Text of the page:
Sagada Part I

Sagada Part I

The mistake suddenly turned into an advantage. We had the cozy cabin to ourselves.

I’ve been going through old photos from my archive. But the problem with writing at a later date is that a big chunk of information gets lost and forgotten. Unfortunately, I have a very poor memory, so I rely on photos to remember.

Sagada wasn’t what I expected it to be. It was even better. My friends decided our first trip together should be somewhere outside Cebu, so it was determined that we start with Sagada, a little town up the mountains of Luzon.

We rode a bus from Manila to Baguio, and slept for a good eight hours, before arriving in Baguio at dawn. From there, we took another bus to Sagada once again sleeping in very cramped, uncomfortable seats.

My adventure buddies from left to right: Adrian, Jeremie, Maiza, Kteil, Loulou.

I was suddenly awakened by the glow of the sun gleaming outside the bus. I’m a pretty light sleeper so any change in the environment can trigger me to wake up. Feeling a little grumpy, I shifted my sight towards the window.

The scene beyond blew my mind completely. I suddenly felt alive and lost interest in sleep. I stared outside for what seemed like hours watching the mist move through the mountains.

During a stopover, I went down to grab some food. Jeremie looked like a sleeping kid, and I couldn’t help but smile. He loves his sleep.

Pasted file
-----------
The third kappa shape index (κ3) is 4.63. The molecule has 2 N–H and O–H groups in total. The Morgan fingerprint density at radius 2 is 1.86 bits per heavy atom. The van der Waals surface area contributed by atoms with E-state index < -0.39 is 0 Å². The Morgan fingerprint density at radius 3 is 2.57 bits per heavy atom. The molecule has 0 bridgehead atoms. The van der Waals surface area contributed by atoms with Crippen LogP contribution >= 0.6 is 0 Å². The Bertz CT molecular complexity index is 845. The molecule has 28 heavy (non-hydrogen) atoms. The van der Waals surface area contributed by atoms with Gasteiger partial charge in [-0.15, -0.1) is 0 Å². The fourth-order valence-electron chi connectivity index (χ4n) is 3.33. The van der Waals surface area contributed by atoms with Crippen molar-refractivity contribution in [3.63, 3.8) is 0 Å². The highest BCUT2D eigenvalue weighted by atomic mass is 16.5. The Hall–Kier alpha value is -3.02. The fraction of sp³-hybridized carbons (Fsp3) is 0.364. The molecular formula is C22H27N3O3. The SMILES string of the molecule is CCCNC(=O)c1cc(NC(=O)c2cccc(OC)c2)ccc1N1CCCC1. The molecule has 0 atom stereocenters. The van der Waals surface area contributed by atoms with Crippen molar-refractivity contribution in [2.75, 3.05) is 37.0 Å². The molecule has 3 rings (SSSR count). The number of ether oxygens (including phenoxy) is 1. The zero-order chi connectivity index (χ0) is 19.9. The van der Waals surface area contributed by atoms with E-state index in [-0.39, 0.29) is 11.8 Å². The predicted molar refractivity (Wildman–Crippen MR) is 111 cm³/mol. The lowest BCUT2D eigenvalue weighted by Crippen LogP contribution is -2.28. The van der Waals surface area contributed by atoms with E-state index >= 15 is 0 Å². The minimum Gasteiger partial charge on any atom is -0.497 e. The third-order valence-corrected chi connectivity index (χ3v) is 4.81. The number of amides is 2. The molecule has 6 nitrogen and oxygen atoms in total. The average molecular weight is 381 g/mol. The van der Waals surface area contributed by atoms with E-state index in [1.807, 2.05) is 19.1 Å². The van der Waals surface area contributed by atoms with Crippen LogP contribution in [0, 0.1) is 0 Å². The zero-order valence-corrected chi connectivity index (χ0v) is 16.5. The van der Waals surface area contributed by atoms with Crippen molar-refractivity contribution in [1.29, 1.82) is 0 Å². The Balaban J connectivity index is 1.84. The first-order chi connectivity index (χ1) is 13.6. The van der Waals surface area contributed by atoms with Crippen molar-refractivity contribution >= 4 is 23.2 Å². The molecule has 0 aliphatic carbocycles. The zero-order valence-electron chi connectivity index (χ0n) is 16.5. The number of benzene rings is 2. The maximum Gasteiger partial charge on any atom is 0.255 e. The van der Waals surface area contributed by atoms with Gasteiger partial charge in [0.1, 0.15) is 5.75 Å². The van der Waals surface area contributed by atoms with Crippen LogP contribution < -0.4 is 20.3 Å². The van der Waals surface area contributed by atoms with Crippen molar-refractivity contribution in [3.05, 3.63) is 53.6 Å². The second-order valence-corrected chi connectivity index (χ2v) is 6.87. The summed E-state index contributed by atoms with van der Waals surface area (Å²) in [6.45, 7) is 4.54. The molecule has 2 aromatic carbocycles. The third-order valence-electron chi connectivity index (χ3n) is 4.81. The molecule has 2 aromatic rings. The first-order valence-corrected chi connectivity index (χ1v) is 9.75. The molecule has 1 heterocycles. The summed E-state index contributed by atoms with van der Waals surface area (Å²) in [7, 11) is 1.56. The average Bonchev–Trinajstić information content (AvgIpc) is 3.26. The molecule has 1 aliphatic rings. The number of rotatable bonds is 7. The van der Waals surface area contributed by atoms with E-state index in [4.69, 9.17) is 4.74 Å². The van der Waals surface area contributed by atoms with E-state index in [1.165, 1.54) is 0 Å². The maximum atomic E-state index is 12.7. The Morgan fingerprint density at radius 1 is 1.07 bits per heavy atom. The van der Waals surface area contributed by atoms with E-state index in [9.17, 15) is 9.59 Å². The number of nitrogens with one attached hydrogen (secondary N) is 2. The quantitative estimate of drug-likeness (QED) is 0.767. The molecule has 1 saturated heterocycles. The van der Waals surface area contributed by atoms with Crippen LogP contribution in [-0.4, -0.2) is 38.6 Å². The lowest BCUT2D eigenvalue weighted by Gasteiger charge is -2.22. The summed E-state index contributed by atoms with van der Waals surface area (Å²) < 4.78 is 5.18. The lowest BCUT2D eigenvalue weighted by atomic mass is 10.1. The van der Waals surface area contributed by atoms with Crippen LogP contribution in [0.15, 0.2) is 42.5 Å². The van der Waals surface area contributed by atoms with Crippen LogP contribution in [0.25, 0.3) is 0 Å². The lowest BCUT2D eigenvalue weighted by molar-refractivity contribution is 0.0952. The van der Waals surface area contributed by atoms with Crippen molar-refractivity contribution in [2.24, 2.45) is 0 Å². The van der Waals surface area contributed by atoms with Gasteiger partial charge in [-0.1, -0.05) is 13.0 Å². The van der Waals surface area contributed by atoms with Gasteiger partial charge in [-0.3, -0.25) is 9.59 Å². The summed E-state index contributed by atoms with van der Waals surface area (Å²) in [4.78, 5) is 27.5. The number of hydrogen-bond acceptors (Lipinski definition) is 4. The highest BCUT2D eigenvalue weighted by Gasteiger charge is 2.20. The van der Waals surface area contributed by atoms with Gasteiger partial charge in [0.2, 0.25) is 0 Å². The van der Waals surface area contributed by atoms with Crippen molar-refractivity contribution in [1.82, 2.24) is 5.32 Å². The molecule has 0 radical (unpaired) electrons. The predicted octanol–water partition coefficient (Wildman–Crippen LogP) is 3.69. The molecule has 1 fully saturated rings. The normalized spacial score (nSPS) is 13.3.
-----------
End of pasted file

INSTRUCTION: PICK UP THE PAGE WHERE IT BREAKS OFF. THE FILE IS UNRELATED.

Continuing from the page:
He wasn’t the only one still deep in sleep.

I debated with myself whether what I saw was real or just a dream. The whole ride, though a bit uncomfortable, was such a treat for the eyes!

Me on the left with Loulou and Maiza. We went down the bus to stretch our sleeping legs.

The town was surprisingly easy to navigate. They gave us a cute little map to help us explore on our own. We found our way to our guest house where we were met with confused stares as soon as we told them that we had reservations. It turned out that they gave our room to someone else.

We were confused and very, very hangry.

Thankfully, they told us they had another place where we could stay. We accepted the offer not wanting to go through all the trouble of looking for another guesthouse. It was quite a walk (about 15 minutes) and we thought they were fooling with us, but we ended up in a nice private house a few meters from the main road.

The whole house was literally made of wood. The mistake suddenly turned into an advantage. We had the cozy cabin to ourselves. And instead of sleeping in one room, it had three beds plus our own kitchen and a living room.

Shoes off! The floors were too clean for shoes. So we left ours by the door.

After taking a shower, we headed out for lunch to a popular cafe called The Lemon Pie House.

Adrian acting all dramatic while sipping his coffee.

I ordered warm milk tea. It tasted so good and fresh.

They had pies for sale. The prices were a bit steep (close to Manila rates), but I suppose it’s because there are many tourists.

I wish I had a bike too.

We went without a guide though it was a stupid decision because we almost got lost in the woods. We were saved by a few hikers who had a guide. We found our way around by following them.

Dead end. This is what happens when you venture into unfamiliar land without a guide or a map.

We followed the guide and his group back to the main road. We had dinner and the night ended in a series of conversations and very little alcohol.

Melody

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